UNIVERSITY PARK, Pa. -- With a $1.2 million grant from Fondation Botnar, an international team of researchers will assess the feasibility of creating and launching a global-scale artificial intelligence (AI) app for mobile devices that diagnoses diet-related problems and offers nutritional advice to adolescent girls living in urban settings in Ghana and Vietnam.
"Our hope is that a readily available AI app that is tailored to adolescents' circumstances can help them to improve their food-consumption behaviors and possibly even spillover to improving the behaviors of their peers, as well," said David Hughes, associate professor of entomology and biology, Penn State.
Aulo Gelli, principal investigator and senior research fellow at the International Food Policy Research Institute (IFPRI), said, "This project involves a new interdisciplinary collaboration between IFPRI, Penn State, the Noguchi Memorial Institute for Medical Research at the University of Ghana and the National Institute of Nutrition and the Thai Nguyen University of Pharmacy and Medicine in Vietnam working together to extend new technology with potential to change 'business as usual' and improve the lives of millions of adolescents."
The team chose to test their app in Ghana and Vietnam because these are both lower-middle-income countries in which increasing incomes and urbanization are contributing to the adoption of poorer quality diets, such as reliance on convenience and street foods. In Ghana, for example, these diets have led to widespread micronutrient deficiencies. An estimated 44% of adolescent girls are anemic as a result of low iron intake, among other health problems.
"Undernutrition in adolescence can have long-term consequences; it can affect their brain structure and function, and for girls, it can even affect the survival and wellbeing of their children," said Hughes. "Shifts to unhealthy diets and reductions in physical activity also contribute to the global increase in unhealthy weights, which, during adolescence, is associated with psychosocial problems, social stigmatization, poor self-image, non-communicable diseases in adulthood, and reduced life expectancy."
In the first phase of the research, the team plans to develop new software based on existing technology created at Penn State. Called PlantVillage, the technology consists of AI that diagnoses crop diseases and nudges smallholder farmers toward improved farming practices across sub-Saharan Africa. Functionality developed specifically for the diet and nutrition project will include the ability to recognize different dishes, foods and portion sizes when the phone is held over the dish; to help users accurately record their meal intake; and to nudge users to improve their diets by providing tailored feedback based on dietary guidelines.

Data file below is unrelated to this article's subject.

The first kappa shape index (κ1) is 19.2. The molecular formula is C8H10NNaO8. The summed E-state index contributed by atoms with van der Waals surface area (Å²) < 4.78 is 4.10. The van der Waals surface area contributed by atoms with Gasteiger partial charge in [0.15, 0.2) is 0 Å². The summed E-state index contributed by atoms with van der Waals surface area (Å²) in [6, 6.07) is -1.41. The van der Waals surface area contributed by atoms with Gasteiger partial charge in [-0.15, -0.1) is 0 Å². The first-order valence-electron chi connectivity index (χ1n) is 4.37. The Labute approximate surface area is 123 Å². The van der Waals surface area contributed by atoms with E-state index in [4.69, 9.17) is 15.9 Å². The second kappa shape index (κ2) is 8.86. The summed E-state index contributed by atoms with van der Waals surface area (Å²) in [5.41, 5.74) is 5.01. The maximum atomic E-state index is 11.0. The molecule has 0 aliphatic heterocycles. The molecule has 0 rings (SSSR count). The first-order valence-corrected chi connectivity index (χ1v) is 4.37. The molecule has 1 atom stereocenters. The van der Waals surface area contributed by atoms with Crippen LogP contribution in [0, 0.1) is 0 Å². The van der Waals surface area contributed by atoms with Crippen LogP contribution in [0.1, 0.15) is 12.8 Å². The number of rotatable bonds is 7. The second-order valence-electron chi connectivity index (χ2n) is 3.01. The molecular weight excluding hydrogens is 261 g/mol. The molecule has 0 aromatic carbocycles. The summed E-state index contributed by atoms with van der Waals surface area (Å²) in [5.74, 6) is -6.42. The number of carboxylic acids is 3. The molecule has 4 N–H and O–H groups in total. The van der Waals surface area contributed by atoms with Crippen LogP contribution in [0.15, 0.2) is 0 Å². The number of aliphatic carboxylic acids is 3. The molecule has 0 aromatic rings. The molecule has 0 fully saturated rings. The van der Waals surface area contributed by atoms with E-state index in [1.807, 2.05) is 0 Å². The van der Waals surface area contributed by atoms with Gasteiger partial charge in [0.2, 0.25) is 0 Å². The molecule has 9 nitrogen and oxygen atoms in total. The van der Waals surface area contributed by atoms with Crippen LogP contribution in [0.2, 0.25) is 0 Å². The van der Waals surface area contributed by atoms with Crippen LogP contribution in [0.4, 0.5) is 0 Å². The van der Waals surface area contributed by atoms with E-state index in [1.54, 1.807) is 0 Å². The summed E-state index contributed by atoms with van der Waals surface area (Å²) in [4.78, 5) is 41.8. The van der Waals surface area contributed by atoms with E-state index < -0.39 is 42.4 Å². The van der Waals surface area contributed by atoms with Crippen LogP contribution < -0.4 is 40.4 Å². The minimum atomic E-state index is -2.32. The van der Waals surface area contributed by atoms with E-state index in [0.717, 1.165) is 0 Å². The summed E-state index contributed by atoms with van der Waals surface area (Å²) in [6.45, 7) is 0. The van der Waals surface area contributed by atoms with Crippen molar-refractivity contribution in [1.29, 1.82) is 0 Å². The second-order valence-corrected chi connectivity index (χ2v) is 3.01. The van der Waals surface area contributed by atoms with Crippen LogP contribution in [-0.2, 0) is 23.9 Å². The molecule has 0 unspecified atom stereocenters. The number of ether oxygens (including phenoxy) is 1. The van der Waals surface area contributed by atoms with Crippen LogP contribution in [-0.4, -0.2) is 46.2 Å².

"The AI we're developing is truly cutting edge in two respects--it can recognize which Ghanian or Vietnamese foods are on the plate and the quantity of each food item, and it can convert raw pixels directly into nutritional content," said Pete McCloskey, lead AI engineer at PlantVillage. "We believe this will have a huge impact on the effectiveness with which nutrition experts can nudge adolescents toward healthier eating habits."
The team is undertaking focus groups with 30 adolescent girls in both Ghana and Vietnam to explore opportunities to make the new app age appropriate, fun to use, and different and more attractive to adolescents, and to identify appropriate nudging approaches for adolescent girls to avoid unintended negative effects such as shaming. The researchers are incorporating these ideas into the app's development.
During the app development, the researchers will also assess the acceptability and feasibility of using the mobile app to track food intake and provide tailored feedback to reward and encourage healthy eating choices. The team is also preparing food atlases for the two project sites that will include photographs of different foods and mixed dishes using calibrated portion sizes. These photos will be annotated with detailed descriptions in order to provide a training set for the artificial intelligence.
The performance of the mobile app will then be validated against standard practices for dietary assessment, including weighed measurement and multi-pass, 24-hour recall, in both country settings. In addition, the team will pilot an experiment to test the effectiveness of the nudging functionality to improve healthy eating choices of the adolescent girl user group involved in the app development. The team is also planning and seeking funding for large-scale effectiveness trials of the new technology in a real-life context.
When the project is completed, the app, including the full set of functions, will be freely available to residents of Ghana and Vietnam. A version of the app with limited functionality will be freely available to users in other countries.
"If successful, this project could provide governments and other organizations with real-time diagnostics to strengthen surveillance systems and improve public programs in health and nutrition, including school meal lunch programs," said Hughes. "Ultimately, it could contribute significantly to overall public health, not only in Ghana and Vietnam, but throughout the world."
The project involves a multidisciplinary collaboration with strong in-country leadership, including Gloria Folson, Noguchi Memorial Institute for Medical Research, University of Ghana, and Phuong Nguyen and Hoang Thu Nga, National Institute of Nutrition, Thai Nguyen University of Pharmacy and Medicine in Vietnam.
Fondation Botnar is a Swiss-based foundation that champions the use of AI and digital technology to improve the health and wellbeing of children and young people in growing urban environments.